Van Tiggelen v Hendo (and The Oz). As Good Weekend editor Ben Naparstek discovered earlier this year, The Monthly editor John van Tiggelen sure knows how to fire off an acerbic email. This time he’s got conservative commentator Gerard Henderson and The Australian in his sights.

It all kicked off on Tuesday when Henderson took aim at JVT in his regular Sydney Morning Herald column. Hendo was incensed at the use of “frattish, undergraduate language” in the latest Monthly editorial (van Tiggelen called the Abbott government a “frat party of Young Liberals who refuse to grow up” and decried the party’s “onanistic reverence for John Howard”). He was also unimpressed by The Monthly‘s Cut & Paste spoof lampooning The Australian‘s foreign editor Greg Sheridan for his commentary on close mate Tony Abbott. In response, van Tiggelen fired off an email to Henderson, which led to a delightful e-stoush we’re more than happy to republish. After all, why should you have to wait until Friday’s Media Watch Dog?

Not content to duel with Henderson, van Tiggelen also launched a missive at the Oz‘s editor-in-chief, Chris Mitchell, after the Oz bagged him in yesterday’s editorial. “I love it when you get all worked up and righteous,” he wrote. “In fact, I confess to feeling a bit like Christopher Pyne in the Leak cartoon on the same page, being flailed by his PM-cum-headmaster, only to smile and say, ‘More Please’.” No response as of yet, but we’ll keep you posted. — Matthew Knott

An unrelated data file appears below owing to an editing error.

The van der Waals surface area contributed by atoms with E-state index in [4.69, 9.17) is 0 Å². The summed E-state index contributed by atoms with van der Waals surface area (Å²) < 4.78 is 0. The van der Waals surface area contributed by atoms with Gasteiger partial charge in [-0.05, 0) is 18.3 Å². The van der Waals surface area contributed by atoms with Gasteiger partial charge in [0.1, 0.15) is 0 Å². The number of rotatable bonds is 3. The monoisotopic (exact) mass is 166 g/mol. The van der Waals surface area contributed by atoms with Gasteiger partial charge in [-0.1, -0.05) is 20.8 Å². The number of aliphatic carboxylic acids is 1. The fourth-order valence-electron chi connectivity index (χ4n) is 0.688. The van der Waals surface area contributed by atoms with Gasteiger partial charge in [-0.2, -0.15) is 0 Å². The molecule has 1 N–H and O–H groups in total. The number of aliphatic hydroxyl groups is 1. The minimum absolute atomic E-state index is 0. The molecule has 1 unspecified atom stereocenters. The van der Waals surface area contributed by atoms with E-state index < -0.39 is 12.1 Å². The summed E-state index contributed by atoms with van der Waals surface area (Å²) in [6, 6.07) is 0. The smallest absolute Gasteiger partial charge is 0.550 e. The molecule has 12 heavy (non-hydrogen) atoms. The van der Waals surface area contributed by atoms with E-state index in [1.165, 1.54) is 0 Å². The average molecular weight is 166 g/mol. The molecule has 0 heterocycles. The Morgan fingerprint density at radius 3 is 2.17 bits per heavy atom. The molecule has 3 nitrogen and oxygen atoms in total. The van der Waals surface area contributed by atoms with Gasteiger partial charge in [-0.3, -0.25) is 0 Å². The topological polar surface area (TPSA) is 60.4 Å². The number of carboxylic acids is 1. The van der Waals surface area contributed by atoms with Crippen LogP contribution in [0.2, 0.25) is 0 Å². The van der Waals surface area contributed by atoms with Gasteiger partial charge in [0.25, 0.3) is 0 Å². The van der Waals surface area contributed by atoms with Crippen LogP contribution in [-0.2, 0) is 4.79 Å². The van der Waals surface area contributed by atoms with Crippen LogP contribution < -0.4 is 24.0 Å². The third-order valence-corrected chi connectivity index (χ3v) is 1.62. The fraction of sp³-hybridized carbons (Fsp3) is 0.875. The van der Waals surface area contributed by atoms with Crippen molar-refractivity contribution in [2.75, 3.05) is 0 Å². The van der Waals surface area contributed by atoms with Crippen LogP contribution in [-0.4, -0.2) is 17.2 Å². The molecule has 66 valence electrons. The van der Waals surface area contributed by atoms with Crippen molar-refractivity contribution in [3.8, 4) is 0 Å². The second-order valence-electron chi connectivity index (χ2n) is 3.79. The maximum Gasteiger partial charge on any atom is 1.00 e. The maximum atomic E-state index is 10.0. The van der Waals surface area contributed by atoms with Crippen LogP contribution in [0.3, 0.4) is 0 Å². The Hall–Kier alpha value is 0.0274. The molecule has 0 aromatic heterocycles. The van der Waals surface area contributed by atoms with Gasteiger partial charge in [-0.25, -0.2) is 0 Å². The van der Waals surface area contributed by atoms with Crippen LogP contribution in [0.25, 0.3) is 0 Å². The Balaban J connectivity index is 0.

Australian hacks depart. It’s not just Fairfax losing some of its top journalists: two of The Australian’s most senior reporters left the paper last week. Melbourne reporter Adam Shand has left The Oz and will return to Zimbabwe, where he previously worked as a freelancer. Shand, previously at Channel Nine and The Bulletin before joining The Oz in February 2012, specialised in crime and corruption stories. Senior business journalist Susannah Moran, nominated for a Walkley in 2010, has also departed the paper in what insiders say will be a big loss. — Matthew Knott

Newsweek is back in print. And there is life after Tina Brown for Newsweek — a year after the print edition of the news magazine was canned, it’s returning to life as an analog entity. Newsweek‘s new owners, IBT Media (which publishes the digital-only International Business Times), announced via an interview in The New York Times that the magazine would return in print form early in 2014 with a print run of around 100,000 a week. The magazine’s editor-in-chief, Jim Impoco, told the NYT the magazine would be a boutique publication, closer to The Economist than Time magazine. It will be a 64-page, subscription-based weekly. The first edition could appear in January, according to the interview. The decision to resume publishing the magazine comes the same week as New York magazine announced it was moving from a weekly schedule to twice a month to save money and reduce costs. — Glenn Dyer

Palmer steaks his claim. Thanks to Crikey reader Grahame Bowland who captured this before it was corrected. We don’t think it was a fat joke …

Queensland’s No. 1 news? Just who is the who’s who of news in Brisbane? They can’t both be number one, can they? (Video via Australian TV Fan.)

Video of the day. “It’s been a privilege,” said Ten’s Melbourne newsreader Mal Walden, signing off after 52 years in broadcasting last night …